Anne Frank Remembered by Miep Gies
1 Dead In Attic by Chris Rose

5. MODERN FICTION: This covers literary and popular fiction, so you can't really go wrong with this one. From Sophie Kinsella to Haruki Murakami, Wilbur Smith to Isabel Allende, Jenny Colgan to Kate Mosse, you should be able to find something to fit your tastes!
Crooked Letter, Crooked Letter by Tom Franklin
The Lover's Dictionary by David Levithan
The Art of Racing in the Rain by Garth Stein
Little Children by Tom Perrotta
These Things Hidden by Heather Gudenkauf
Cutting for Stone by Abraham Verghese
The House of Velvet & Glass by Katherine Howe\
Heft by Liz Moore

6. GRAPHIC NOVELS AND MANGA: This will be an entirely new genre for me, but I'm looking forward to hitting the library to see what all the fuss is about! First on my 'to check out' list will be Neil Gaiman's Sandman: Preludes and Nocturnes and Alan Moore's V for Vendetta.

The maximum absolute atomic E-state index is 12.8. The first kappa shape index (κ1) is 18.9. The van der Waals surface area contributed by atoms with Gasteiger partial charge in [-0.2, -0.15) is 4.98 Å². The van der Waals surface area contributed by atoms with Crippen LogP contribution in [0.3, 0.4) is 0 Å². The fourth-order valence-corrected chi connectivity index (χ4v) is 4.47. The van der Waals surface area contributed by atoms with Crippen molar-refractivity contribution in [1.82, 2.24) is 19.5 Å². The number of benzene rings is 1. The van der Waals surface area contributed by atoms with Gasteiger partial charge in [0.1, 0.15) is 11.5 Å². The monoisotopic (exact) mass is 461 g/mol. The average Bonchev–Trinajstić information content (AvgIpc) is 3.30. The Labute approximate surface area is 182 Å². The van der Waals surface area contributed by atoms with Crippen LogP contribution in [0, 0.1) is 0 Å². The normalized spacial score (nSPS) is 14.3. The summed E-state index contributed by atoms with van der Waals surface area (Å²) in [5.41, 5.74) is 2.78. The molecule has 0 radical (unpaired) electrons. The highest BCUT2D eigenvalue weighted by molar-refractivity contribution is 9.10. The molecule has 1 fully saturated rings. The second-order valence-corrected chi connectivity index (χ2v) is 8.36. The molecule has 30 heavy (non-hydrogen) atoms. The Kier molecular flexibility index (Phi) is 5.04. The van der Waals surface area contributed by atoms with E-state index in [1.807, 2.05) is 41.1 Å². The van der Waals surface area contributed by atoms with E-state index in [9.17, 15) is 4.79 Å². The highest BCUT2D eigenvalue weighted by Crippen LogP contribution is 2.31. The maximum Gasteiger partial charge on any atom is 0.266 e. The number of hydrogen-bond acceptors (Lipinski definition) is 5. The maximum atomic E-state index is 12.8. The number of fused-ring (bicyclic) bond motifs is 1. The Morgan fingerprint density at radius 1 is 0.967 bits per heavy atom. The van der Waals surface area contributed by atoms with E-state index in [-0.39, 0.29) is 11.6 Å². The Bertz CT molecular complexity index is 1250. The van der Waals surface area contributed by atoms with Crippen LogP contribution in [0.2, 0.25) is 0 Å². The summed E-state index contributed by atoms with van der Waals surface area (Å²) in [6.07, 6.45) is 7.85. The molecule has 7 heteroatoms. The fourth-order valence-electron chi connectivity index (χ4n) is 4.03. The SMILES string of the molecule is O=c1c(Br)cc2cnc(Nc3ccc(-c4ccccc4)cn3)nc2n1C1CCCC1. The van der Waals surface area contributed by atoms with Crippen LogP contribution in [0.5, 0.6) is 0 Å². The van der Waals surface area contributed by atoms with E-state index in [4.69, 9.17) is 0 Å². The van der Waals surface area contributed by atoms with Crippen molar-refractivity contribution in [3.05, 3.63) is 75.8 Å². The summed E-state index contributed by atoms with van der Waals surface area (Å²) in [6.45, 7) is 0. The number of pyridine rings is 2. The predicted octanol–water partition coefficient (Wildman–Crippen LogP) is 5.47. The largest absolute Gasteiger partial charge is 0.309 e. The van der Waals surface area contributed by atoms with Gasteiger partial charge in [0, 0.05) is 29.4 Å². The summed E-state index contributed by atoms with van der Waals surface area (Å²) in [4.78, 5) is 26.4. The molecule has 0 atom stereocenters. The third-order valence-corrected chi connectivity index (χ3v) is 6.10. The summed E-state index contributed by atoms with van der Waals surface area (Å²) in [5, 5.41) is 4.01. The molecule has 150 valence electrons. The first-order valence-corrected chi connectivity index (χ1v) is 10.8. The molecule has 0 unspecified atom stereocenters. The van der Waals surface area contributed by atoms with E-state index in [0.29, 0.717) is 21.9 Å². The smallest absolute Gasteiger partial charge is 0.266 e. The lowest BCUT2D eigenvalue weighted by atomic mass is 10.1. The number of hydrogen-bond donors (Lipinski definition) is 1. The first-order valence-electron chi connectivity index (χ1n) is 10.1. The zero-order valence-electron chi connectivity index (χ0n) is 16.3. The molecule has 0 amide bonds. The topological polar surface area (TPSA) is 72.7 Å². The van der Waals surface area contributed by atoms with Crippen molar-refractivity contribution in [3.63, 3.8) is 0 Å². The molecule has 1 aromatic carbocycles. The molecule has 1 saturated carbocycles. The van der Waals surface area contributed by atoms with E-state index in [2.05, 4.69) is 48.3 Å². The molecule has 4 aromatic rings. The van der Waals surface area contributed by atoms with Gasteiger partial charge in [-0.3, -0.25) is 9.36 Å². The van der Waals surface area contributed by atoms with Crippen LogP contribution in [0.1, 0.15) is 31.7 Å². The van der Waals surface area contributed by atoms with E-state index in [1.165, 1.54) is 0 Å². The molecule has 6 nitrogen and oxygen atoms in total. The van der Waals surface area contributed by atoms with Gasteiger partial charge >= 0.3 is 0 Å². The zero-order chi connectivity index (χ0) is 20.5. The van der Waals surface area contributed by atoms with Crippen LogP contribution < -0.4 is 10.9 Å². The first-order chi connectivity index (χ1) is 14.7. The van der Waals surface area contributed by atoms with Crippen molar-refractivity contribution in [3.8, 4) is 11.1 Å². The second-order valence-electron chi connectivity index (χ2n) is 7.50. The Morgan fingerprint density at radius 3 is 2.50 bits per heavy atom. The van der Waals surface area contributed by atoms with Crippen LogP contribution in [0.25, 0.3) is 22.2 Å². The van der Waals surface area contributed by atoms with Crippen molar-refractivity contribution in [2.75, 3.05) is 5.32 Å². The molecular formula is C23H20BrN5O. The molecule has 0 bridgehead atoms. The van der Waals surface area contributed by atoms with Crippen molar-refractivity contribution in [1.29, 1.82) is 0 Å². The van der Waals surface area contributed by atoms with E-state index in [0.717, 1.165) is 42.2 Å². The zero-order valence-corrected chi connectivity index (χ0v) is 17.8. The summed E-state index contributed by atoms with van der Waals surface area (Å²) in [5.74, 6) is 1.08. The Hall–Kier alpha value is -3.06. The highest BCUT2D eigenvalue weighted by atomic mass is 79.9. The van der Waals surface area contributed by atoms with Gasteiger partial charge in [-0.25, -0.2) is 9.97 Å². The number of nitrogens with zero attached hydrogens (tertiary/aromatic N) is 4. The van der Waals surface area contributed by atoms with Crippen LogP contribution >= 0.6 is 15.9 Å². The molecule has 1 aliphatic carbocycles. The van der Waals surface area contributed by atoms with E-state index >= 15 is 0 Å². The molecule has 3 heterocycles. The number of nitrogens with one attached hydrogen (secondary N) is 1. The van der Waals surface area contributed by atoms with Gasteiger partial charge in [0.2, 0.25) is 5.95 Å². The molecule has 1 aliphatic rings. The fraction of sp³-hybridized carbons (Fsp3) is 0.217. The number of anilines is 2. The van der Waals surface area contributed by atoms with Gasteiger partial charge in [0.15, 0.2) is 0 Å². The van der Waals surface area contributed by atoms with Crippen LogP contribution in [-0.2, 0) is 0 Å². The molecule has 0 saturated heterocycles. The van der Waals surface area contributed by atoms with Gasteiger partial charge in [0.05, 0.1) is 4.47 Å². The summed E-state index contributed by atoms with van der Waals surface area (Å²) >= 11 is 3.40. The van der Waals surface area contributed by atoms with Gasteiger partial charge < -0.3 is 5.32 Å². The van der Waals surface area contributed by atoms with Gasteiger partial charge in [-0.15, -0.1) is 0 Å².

7. CRIME AND MYSTERY: This category will cover everything from the genteel Agatha Christie and the scrummy Hannah Swensen Mysteries by Joanne Fluke, through Henning Mankell and Stieg Larsson, to the gruesome forensics of Martina Cole and Val McDermid. You could even delve into some gritty true crime if that's more your style.
The Likeness by Tana French
Saving Max by Antoinette van Heugten

8. HORROR: One for Hallowe'en, perhaps! Maybe a modern writer like Stephen King or James Herbert, or you could turn to the classics with Edgar Allen Poe or the ghostly writings of M.R. James? Some YA novels would also fit into this category - Darren Shan, or Lindsey Barraclough's Long Lankin - but no paranormal romance!

9. ROMANCE: I'd say the cheesier the better for this one, but it's up to you! Mills and Boon, paranormal romance, chick lit fluff, whatever. Personally I'll be browsing our Mills and Boon shelf at the shop and pulling out the trashiest title I can find! :)

10. SCIENCE FICTION AND FANTASY: Again, plenty of scope here. From the hilarious characters of Terry Pratchett's Discworld to Tolkien's epic Lord of the Rings, Charlaine Harris's Southern Vampire Mysteries to Frank Herbert's Dune, you can go modern or classic, and pick from any number of sub-genres.